Frankie Riley-Bennet shares her journey in research and the NHS and how she is thriving in her career after returning from maternity leave. Frankie is halfway through her ARC East Midlands-funded PhD looking at different configurations of inpatient stroke care. As a parent to two-year-old Otto, she is proving you can have a successful career as a clinical academic working in the NHS while also raising a family. Frankie has told her story in support of the NIHR Shape the Future campaign.
I started my started PhD on 1st October, 2020, and a year to the day I went on maternity leave. A month later Otto was born. I always knew that I wanted to be a working mum, I have always been maternal. It wasn’t straight forward though, we had IVF which was incredibly challenging and is why we knew we couldn’t wait.
In terms of timing, I was very lucky that it fell at a time when a break was suitable. One week before leaving for maternity leave, I disseminated a survey for my PhD which required waiting time for responses. Equally, the qualitative data was collected for the research study in which my colleagues were due to analyse in my absence. I did some keeping in touch days which were important because I got to be professional me again. Other mothers I met were really dreading going back to work, but I was looking forward to enjoying the two parts of my life.
A year later, I returned to the start of the new work package in the research study and data was ready to analyse for my PhD. Transitioning back from maternity leave was easier than expected, I was ready to start using my brain academically again and the research team and supervisors were incredibly supportive.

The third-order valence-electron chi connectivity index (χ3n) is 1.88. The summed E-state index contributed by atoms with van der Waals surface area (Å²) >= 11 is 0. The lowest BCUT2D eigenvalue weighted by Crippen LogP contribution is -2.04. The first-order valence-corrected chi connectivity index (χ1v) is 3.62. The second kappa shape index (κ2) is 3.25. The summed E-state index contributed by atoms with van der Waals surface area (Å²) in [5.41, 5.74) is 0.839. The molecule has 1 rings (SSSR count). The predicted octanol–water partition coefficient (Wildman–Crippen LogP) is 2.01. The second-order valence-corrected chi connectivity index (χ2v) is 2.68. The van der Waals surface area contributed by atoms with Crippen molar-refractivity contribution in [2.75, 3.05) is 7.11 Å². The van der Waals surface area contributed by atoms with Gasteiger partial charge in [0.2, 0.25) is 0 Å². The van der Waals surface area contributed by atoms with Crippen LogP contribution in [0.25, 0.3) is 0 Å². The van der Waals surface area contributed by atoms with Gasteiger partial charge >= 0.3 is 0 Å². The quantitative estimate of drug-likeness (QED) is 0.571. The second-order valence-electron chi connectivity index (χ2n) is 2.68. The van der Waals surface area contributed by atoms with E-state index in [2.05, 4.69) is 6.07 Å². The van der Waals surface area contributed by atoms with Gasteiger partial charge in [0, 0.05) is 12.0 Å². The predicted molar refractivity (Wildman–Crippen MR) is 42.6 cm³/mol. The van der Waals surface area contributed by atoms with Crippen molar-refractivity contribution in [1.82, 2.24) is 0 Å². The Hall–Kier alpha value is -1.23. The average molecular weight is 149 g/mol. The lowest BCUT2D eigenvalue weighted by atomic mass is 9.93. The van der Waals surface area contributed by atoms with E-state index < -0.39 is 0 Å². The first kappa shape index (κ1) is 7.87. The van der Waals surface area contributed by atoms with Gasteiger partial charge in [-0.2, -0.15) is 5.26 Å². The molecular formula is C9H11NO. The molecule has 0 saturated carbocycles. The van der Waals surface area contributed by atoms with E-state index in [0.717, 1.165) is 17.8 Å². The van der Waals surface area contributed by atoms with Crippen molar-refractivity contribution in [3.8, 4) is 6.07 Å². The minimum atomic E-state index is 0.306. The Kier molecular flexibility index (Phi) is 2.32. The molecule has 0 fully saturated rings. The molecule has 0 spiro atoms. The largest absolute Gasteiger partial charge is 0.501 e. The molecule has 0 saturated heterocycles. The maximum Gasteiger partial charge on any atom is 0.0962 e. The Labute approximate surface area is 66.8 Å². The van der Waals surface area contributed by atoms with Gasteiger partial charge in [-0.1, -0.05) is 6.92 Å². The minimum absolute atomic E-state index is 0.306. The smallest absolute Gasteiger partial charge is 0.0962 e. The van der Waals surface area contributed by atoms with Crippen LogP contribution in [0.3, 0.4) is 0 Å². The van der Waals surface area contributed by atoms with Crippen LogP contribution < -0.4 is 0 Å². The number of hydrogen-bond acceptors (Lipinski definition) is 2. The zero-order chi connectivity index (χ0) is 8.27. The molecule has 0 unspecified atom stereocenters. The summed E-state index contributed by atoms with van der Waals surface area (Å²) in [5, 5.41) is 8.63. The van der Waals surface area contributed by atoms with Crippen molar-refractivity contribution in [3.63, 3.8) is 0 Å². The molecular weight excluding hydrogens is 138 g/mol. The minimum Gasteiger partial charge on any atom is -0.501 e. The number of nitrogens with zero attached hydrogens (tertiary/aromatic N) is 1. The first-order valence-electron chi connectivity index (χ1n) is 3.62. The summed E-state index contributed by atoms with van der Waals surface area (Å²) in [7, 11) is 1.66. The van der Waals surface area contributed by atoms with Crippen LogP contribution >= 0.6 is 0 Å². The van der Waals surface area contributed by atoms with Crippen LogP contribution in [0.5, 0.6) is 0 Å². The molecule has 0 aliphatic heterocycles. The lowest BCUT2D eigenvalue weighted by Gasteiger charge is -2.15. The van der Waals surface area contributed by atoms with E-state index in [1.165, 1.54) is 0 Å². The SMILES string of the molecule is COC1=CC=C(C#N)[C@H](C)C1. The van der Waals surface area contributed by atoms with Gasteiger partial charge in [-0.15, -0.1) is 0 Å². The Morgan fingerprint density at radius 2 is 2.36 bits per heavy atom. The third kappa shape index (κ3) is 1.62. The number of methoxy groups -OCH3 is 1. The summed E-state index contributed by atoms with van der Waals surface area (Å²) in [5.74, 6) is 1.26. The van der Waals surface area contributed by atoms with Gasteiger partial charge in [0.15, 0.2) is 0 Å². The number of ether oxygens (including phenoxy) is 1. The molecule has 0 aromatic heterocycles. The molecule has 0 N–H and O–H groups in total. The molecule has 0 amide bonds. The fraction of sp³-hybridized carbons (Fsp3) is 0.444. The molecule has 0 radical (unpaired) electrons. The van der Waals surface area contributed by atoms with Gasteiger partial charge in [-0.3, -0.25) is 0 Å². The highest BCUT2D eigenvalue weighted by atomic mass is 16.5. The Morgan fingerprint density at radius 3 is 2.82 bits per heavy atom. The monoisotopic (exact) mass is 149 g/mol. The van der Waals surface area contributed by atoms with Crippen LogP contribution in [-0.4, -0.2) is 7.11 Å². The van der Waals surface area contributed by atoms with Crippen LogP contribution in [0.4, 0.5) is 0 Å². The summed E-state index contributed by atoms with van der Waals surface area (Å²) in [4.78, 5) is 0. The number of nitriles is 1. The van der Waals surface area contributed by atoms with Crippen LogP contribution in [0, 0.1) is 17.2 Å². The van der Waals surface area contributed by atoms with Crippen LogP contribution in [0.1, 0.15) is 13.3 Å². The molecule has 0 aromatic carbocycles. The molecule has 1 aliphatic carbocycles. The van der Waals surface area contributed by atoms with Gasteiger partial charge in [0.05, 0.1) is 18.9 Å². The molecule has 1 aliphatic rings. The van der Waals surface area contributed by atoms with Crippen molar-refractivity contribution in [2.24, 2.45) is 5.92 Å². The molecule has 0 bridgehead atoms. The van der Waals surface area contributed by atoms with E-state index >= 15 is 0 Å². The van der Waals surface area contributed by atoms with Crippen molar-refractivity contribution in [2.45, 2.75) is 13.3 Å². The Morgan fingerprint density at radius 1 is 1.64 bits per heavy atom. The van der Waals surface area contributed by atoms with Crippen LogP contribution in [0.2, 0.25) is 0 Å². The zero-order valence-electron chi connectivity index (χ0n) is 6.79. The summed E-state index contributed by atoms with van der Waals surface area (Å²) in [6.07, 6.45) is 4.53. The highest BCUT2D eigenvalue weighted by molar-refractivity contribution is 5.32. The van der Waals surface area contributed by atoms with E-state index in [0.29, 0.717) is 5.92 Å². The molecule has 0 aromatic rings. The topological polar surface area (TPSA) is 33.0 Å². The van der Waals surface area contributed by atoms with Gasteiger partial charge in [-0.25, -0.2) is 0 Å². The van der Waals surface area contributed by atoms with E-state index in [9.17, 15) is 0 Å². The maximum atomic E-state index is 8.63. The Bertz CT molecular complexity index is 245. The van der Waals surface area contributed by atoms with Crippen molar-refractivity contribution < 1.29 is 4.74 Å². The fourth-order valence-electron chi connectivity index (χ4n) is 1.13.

- Establishing a routine: It took a good couple of months to really nail a routine.
- Managing mental load: The main challenge was the mental load of making sure everything was organised at home and work, this took time until a routine was established, the ability to be flexible with home working helped immensely.
Making it work:
- Job flexibility: What helps is that my job doesn’t really have a routine as such. It doesn’t have the time restrictions that other jobs have. I was also able to reduce my hours to spend more time with Otto.
- Working from home: I work at home for two to three days a week, which means I can walk Otto to nursery.